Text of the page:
Pudgy, bespectacled RCMP corporal Michael O’Brien just didn’t fit this romantic image at all. As far as Anne could tell, he spent most of his time scribbling reports, and when he wasn’t writing reports, or on the telephone, he was dusting and cleaning everything in sight. Or reading Rudyard Kipling. Record-keeping and obsessive tidiness had apparently replaced wrestling bears and rescuing maidens in distress. But Rudyard Kipling? Who in the name of God read Rudyard Kipling in the year 2013?

Her promised “escort” had been delayed for three days because of bad weather, and now, as the single engine plane banked right, circled once overhead, and dropped quickly through the morning’s low clouds, Anne felt her stomach clenching up.
, she thought.
Nothing to worry about. It’s not like you’re a criminal, or anything. Not a real criminal. What can they do to you, really, except throw you out?

“Is that for me, do you think?” she asked the young man sitting at the desk. O’Brien had been tense and distracted all day, and now, with the promised reinforcements he had wanted so badly arriving, it surprised her that he seemed not to have heard the drone of the approaching plane.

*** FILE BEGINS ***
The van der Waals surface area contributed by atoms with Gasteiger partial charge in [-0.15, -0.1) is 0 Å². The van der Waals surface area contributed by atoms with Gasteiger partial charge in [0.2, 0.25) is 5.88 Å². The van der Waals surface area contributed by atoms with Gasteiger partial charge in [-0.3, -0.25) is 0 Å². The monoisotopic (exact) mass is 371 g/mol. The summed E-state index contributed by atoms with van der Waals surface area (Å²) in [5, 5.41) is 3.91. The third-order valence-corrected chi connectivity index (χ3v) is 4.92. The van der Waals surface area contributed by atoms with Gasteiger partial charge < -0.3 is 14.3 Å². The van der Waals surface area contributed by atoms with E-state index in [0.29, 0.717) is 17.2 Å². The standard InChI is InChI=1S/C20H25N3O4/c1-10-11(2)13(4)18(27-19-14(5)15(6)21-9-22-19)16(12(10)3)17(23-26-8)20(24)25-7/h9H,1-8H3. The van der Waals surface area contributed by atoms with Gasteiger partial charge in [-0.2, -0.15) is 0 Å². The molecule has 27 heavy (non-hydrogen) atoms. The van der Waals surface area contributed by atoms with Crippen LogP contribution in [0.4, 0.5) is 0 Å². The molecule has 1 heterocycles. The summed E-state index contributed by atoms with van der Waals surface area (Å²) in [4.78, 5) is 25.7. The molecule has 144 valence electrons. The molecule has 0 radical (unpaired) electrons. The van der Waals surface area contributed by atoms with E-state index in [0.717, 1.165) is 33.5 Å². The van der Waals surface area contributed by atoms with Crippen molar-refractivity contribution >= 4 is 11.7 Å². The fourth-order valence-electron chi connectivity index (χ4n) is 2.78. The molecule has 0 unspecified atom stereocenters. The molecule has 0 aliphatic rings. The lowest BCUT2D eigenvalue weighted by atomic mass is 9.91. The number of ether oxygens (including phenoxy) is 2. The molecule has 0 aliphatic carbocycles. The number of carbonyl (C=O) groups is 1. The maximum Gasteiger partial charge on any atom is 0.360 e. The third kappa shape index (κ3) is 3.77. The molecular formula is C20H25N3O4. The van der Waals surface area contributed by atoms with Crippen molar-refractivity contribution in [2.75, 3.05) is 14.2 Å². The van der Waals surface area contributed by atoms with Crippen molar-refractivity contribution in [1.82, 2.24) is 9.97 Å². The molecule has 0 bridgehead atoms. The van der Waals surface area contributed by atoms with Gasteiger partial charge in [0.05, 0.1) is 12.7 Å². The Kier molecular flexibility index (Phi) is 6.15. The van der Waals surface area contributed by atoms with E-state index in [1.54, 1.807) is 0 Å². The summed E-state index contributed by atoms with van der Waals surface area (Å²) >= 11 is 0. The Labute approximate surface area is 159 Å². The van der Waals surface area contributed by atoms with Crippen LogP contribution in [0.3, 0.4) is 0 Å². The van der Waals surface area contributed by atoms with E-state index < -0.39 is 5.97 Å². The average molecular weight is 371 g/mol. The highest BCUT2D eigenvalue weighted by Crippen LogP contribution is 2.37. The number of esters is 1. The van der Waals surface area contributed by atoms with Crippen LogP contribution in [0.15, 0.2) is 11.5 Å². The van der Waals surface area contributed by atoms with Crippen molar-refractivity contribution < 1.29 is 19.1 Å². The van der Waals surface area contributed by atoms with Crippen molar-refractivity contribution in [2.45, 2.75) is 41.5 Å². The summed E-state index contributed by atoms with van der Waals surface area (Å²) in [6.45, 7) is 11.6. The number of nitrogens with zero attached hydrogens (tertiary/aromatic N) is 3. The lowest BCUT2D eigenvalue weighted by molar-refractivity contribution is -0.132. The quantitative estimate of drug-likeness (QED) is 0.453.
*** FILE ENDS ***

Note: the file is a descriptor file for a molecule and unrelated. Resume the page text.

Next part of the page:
He looked up from what he was doing. “I’m sorry. Did you say something?” he asked.

“There’s a small plane out there, about to land,” Anne explained. “Were you expecting anyone, besides?

Her question was answered when Corporal O’Brien jumped up from his chair so suddenly that he knocked the stack of papers he’d been working on to the floor. His face seemed to light up. “It
to be the guy from Regina,” he breathed. It sounded to Anne like profound relief, or maybe a heartfelt prayer. And an insult aimed at her, of course. The corporal was transparently eager to get rid of her. At least as eager as
was to see the last of him and his dreary little hovel.

She’d apparently worn out her welcome with the corporal, who had spoken to her in nothing but monosyllables for the last two days—since the incident with the damned book. Before that, in her